Former F1 drivers Roberto Lippi and Kimi Räikkönen are celebrating their respective birthdays today!
Rome-born Lippi, turning 84 today, was a hugely respected Italian sports car and open-wheel driver in the mid-to-late 1950s and early 1960s, and one of the pioneers of the Formula Junior series.
Lippi contested three Formula 1 Grands Prix – all of them in Italy – between 1961 and 1963, but only qualified on his first appearance. Piloting a De Tomaso OSCA, Lippi was a mammoth 22.6 seconds off the pole position time, and retired after the opening lap, which was marred by the collision between Jim Clark and Wolfgang von Trips, which would prove tragically fatal for the latter.
To-date, Kimi Räikkönen remains Ferrari’s last World Champion, and is widely regarded as one of the sport’s most enigmatic drivers.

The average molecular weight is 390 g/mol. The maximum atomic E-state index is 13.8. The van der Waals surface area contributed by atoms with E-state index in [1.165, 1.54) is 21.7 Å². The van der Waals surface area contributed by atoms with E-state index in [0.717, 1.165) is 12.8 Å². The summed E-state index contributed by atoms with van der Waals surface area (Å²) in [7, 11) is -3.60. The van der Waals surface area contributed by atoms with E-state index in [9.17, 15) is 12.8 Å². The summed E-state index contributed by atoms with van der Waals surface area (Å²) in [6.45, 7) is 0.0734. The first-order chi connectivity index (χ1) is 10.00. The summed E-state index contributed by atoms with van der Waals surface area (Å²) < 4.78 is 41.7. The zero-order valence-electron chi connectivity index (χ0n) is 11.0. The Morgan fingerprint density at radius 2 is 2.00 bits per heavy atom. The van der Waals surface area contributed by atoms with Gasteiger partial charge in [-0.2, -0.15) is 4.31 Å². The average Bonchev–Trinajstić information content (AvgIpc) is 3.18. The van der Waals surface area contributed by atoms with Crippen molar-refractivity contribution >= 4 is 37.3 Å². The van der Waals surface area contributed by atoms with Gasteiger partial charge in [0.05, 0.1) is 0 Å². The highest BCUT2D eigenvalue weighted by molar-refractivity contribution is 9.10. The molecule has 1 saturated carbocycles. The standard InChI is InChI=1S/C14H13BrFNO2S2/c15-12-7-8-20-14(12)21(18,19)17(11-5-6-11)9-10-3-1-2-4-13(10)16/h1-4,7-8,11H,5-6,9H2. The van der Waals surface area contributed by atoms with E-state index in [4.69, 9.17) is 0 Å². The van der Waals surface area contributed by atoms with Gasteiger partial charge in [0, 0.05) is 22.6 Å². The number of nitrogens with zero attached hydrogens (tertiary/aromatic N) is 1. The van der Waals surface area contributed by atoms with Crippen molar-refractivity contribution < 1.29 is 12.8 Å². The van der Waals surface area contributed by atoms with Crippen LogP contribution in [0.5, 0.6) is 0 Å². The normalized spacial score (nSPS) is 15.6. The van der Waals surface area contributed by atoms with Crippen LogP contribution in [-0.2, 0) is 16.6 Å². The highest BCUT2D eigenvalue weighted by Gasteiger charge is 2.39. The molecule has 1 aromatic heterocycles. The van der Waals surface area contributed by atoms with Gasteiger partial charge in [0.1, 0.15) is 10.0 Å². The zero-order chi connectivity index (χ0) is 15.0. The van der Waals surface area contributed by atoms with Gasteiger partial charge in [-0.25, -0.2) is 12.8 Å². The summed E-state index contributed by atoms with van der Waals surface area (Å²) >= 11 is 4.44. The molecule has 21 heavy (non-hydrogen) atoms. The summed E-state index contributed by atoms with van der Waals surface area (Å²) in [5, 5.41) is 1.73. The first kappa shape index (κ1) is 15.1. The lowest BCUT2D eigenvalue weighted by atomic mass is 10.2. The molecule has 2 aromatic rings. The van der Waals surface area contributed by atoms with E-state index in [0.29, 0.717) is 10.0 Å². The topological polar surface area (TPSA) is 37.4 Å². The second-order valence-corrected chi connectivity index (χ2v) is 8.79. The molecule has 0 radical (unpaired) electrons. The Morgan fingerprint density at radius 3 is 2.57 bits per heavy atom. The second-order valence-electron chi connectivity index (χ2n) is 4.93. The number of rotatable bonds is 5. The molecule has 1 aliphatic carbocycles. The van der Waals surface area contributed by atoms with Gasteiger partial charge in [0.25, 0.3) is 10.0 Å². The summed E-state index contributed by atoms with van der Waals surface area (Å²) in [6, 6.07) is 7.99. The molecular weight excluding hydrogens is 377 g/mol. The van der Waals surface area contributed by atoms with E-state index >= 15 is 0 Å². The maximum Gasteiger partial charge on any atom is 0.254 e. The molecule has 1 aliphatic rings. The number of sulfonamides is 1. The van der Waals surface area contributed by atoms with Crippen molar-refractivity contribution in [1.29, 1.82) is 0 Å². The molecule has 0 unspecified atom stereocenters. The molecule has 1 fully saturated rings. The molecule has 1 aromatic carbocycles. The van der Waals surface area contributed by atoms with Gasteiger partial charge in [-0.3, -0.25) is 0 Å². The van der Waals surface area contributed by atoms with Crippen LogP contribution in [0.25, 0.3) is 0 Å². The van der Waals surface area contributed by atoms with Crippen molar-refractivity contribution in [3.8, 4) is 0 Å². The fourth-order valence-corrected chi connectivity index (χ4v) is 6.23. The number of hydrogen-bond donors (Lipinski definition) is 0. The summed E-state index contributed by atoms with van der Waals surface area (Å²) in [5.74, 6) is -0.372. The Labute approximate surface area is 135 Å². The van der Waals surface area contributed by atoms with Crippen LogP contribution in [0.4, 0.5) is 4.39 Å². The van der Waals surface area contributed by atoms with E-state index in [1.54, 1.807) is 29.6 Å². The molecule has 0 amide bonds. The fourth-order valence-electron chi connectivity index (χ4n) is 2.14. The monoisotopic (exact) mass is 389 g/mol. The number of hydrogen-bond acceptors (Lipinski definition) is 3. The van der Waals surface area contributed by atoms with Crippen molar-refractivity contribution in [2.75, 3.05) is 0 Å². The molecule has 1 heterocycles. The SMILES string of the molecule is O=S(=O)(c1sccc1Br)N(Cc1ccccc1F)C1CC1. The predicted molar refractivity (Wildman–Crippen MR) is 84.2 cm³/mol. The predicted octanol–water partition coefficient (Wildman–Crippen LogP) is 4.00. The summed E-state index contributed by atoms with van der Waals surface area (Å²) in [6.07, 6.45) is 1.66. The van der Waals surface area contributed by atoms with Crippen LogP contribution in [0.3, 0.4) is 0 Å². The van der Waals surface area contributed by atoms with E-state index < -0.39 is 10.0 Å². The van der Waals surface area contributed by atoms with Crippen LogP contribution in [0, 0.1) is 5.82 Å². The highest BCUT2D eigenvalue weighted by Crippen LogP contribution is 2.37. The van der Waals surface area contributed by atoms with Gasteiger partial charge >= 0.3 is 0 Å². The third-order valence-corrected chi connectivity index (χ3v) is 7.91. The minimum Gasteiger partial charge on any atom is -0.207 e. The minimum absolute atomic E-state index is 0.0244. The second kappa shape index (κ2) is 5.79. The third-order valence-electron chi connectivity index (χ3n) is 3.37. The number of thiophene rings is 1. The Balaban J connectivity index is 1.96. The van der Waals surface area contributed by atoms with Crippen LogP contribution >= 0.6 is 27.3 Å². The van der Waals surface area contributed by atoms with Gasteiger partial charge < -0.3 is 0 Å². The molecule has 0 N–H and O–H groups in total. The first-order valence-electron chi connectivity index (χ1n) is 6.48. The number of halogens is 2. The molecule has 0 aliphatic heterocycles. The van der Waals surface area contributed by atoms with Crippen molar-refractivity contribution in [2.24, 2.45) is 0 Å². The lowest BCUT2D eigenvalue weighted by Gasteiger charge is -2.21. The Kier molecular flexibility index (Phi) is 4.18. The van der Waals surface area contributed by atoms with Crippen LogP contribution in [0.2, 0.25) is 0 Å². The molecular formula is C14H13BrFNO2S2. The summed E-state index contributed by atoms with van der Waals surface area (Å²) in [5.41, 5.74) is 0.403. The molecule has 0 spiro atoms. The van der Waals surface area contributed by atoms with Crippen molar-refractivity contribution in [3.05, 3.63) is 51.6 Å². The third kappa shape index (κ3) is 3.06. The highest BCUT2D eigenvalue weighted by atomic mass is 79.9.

More points-scoring results during his debut season saw Räikkönen signed to McLaren for 2002, where he proved a brilliant replacement for the retired Mika Häkkinen, taking his first race win the following year at Malaysia.
The following year saw McLaren unable to compete with the all-conquering Ferrari F2004, but he took a brilliant win at Belgium, and was again in championship contention in 2005, winning seven times but again losing out, this time to Fernando Alonso.
McLaren again went off the boil in 2006, and he joined Ferrari for 2007 as a high-profile replacement for Michael Schumacher. Despite winning his maiden race for the Scuderia, his form slipped and he was fourth in the standings – behind both McLarens and his Ferrari team-mate Felipe Massa – with just six rounds to go.
Despite wins in two of the first four races of 2008, Kimi’s season fell away dramatically and he finished a distant third amidst rumours that Ferrari would replace him.
And replace him they did, but only at the end of 2009, where a clearly disinterested Räikkönen was off the boil – aside from an inspired win at Spa-Francorchamps – and decided to take an early payout as they brought on Fernando Alonso, and he slinked off the try his hand in the World Rally Championship.
[Other images via The Cahier Archive]